Dr. Dennis Richard Papazian passed away on Thursday, March 16, after a brief illness. He was 91.
Born the youngest of four children in Augusta, Ga. to Armenian parents from Istanbul, Turkey, Dennis lived a life of devotion and service to his community, church, and nation. His family moved to Detroit in the mid 1940s to join a growing Armenian community. As his family struggled to create a life in a new land, Dennis was determined to pursue an education that would ensure a life of security and the promise of the American dream. Across the arc of his life, Dennis was recognized as a distinguished leader and pillar of the Armenian community, with significant achievements in academia, political advocacy, and church stewardship. (The Mirror-Spectator this fall published an extended interview with him and his wife, Dr. Mary Papazian.)
As a young man, Dennis was nurtured by numerous mentors such as Archbishop Tiran Nersoyan and Professor George Naknikian, whom he came to know through the Armenian church community and as a student leader at Wayne State University. During these years, his leadership abilities continued to grow, as he encountered prominent leaders, including two American presidents and a former First Lady. The youngest of four siblings, Dennis was the first in his family to earn a college degree, ultimately earning a Ph.D. in Russian history from the University of Michigan, Ann Arbor, and becoming one of the first American students to study in the then Soviet Union during the height of the Cold War. This experience placed him at the center of major geopolitical events that influenced the course of his life.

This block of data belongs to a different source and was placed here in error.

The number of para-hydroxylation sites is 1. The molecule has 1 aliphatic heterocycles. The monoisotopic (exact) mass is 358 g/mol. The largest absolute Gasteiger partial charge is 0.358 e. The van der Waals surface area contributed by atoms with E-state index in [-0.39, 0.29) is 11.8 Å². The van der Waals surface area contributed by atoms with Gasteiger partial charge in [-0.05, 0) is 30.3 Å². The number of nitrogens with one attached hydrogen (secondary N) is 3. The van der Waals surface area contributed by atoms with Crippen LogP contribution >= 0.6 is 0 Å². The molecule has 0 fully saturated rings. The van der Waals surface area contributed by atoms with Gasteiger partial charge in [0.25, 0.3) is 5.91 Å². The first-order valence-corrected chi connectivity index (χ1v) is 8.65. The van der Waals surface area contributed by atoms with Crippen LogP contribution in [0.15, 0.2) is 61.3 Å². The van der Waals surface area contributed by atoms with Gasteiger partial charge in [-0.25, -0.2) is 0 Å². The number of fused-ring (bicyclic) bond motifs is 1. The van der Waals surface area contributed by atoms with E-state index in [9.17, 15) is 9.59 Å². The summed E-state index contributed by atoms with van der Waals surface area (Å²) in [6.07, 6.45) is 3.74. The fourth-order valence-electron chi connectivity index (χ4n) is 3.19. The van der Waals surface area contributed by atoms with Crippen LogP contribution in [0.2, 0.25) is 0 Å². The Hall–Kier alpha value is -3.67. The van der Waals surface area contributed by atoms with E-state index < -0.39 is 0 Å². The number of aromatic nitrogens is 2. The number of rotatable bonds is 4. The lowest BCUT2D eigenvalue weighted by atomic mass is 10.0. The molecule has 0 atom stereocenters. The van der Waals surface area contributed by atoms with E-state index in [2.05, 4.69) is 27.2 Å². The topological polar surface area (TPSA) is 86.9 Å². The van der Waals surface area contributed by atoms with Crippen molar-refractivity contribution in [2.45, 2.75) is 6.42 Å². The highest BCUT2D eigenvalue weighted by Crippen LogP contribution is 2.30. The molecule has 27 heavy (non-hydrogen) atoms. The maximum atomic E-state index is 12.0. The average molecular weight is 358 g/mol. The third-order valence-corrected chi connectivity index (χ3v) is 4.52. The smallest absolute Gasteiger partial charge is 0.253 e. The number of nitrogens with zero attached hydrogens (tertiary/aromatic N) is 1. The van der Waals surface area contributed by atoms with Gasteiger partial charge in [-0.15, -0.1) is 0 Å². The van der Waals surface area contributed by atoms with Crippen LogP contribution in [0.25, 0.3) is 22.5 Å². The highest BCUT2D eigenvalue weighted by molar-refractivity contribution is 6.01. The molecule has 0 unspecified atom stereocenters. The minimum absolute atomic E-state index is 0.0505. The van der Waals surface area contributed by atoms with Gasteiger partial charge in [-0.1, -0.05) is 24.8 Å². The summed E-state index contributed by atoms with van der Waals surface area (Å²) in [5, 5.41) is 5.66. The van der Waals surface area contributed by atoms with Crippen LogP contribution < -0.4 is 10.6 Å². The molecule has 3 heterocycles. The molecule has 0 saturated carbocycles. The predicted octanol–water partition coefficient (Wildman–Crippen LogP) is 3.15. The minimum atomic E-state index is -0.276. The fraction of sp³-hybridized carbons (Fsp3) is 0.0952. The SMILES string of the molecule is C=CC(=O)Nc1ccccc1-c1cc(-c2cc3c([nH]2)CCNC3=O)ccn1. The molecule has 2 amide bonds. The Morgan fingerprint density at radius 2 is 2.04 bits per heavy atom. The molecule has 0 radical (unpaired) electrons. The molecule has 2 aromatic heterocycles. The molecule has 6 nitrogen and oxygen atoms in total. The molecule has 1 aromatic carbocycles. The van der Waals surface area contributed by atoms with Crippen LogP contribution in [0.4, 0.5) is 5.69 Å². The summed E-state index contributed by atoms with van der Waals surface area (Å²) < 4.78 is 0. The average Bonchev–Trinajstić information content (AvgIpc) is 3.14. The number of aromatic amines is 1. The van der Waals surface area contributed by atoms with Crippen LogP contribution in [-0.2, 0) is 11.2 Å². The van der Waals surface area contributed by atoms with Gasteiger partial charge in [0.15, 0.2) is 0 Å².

He also was active in the Armenian Church Youth Organization of America (ACYOA), serving on the Central Council and traveling frequently from Detroit to New York, something he would do years later as a member of the Diocesan Council for the Eastern Diocese of the Armenian Church. Dennis’s time in the Soviet Union led him to become an esteemed analyst as the Soviet Union broke apart decades later.
Upon his return to Michigan in 1962 following his recovery from a near fatal air crash in Uzbekistan, Papazian went on to live a life of contribution and service and became a key leader in the emergence of an Armenian-American community just finding its footing fifty years after the 1915 Armenian Genocide.
For more than 40 years, he enjoyed a distinguished academic career as a noted author, speaker, and professor of history specializing in Russia and the Soviet Union. His tenure at the University of Michigan, Dearborn, started in 1962, when he joined the faculty. Soon after, he began serving as head of the department of social and behavioral sciences. From there, he oversaw the division of literature, science and the arts, then briefly held the title of associate dean of academic affairs.